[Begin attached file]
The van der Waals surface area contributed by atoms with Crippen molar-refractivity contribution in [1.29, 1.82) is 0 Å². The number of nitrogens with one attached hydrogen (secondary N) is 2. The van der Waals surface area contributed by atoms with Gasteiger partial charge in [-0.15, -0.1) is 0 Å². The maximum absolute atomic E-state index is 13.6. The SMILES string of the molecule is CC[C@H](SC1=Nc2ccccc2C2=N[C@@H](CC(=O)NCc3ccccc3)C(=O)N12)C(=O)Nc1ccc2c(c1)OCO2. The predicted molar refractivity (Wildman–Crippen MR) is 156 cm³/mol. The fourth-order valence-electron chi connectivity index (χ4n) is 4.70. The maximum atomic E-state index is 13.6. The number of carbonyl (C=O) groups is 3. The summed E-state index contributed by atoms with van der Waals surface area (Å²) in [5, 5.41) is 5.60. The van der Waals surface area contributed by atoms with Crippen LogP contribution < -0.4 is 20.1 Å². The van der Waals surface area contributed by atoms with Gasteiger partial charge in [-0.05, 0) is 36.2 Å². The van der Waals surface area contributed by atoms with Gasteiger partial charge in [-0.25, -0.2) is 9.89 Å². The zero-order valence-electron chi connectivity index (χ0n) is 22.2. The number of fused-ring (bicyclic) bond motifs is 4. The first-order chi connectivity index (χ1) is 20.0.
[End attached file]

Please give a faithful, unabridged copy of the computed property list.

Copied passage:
The van der Waals surface area contributed by atoms with Crippen molar-refractivity contribution in [1.29, 1.82) is 0 Å². The number of nitrogens with one attached hydrogen (secondary N) is 2. The van der Waals surface area contributed by atoms with Gasteiger partial charge in [-0.15, -0.1) is 0 Å². The maximum absolute atomic E-state index is 13.6. The SMILES string of the molecule is CC[C@H](SC1=Nc2ccccc2C2=N[C@@H](CC(=O)NCc3ccccc3)C(=O)N12)C(=O)Nc1ccc2c(c1)OCO2. The predicted molar refractivity (Wildman–Crippen MR) is 156 cm³/mol. The fourth-order valence-electron chi connectivity index (χ4n) is 4.70. The maximum atomic E-state index is 13.6. The number of carbonyl (C=O) groups is 3. The summed E-state index contributed by atoms with van der Waals surface area (Å²) in [5, 5.41) is 5.60. The van der Waals surface area contributed by atoms with Crippen LogP contribution < -0.4 is 20.1 Å². The van der Waals surface area contributed by atoms with Gasteiger partial charge in [-0.05, 0) is 36.2 Å². The van der Waals surface area contributed by atoms with Gasteiger partial charge in [-0.25, -0.2) is 9.89 Å². The zero-order valence-electron chi connectivity index (χ0n) is 22.2. The number of fused-ring (bicyclic) bond motifs is 4. The first-order chi connectivity index (χ1) is 20.0.